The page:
The quote is from White v. Garlock Sealing Technologies, No. 4-09-0036 (2/8/10), available here for the clicking.

In this medical malpractice case, the appellate question is what standard of review applies to an order denying a request to change venue.

Margie Kaiser had surgery at St. Joseph’s Hospital in Clinton County, Illinois. She had internal bleeding that did not resolve after the operation. She was transferred to St. Elizabeth’s Hospital in St. Clair County, Illinois, where the doctors stopped the bleeding.

Kaiser sued the doctor who did the initial surgery in Clinton County. But she filed her lawsuit in St. Clair County. The doctor asked the trial court to transfer the case to Clinton County, arguing the facts that gave rise to the injury occurred there, not in St. Clair. The court denied the doctor’s request.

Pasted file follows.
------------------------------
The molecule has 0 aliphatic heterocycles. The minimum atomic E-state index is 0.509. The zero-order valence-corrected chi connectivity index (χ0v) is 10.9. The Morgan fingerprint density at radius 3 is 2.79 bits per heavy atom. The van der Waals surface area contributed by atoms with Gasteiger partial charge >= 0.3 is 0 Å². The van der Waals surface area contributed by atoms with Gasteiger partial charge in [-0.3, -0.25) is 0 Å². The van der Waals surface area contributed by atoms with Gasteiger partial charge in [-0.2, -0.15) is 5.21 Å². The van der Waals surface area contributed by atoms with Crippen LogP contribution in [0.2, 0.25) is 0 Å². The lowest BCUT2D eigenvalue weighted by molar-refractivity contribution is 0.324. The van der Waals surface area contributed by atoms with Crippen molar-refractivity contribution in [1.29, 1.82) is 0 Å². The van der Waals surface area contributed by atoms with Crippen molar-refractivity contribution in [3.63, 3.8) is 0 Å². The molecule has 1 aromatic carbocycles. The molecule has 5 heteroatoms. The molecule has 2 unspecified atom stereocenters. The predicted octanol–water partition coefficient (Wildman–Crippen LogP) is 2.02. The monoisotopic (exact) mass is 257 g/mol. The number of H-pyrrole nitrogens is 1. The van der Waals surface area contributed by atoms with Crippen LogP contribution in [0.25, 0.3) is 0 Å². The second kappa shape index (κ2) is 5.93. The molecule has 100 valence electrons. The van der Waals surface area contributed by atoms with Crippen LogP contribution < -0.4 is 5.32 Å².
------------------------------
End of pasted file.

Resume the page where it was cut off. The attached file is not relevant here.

Michael Head, a resident at a public housing apartment in Chicago, was arrested for possession of marijuana. His apartment lease prohibited him from participating in illegal drug-related activity. The Chicago Housing Authority was allowed to terminate the lease if Head was in violation.

The police took the evidence against Head illegally, so the State eventually dropped the charge. But the property management company filed suit against Head for possession of the apartment under the Illinois Forcible Entry and Detainer Act. Head countered by asking the court to suppress the evidence of his alleged crime under the exclusionary rule [illegally obtained evidence can’t be used]. He also asked the trial court to dismiss the property manager’s case.

The trial court agreed with Head. The court suppressed the illegally obtained evidence. Without that evidence, the management company could not prove its case, so the court dismissed.

Howard Agins died of cancer. His estate sued his doctor for failure to evaluate, diagnose, and treat the condition. During trial, the circuit court ruled the Estate waived its right to bar certain of the doctor’s testimony under the Illinois Dead Man’s Act, which ordinarily would prohibit the doctor from testifying about conversations he had with Agins. After a jury returned a verdict in favor of the doctor, the Estate appealed the waiver rulings.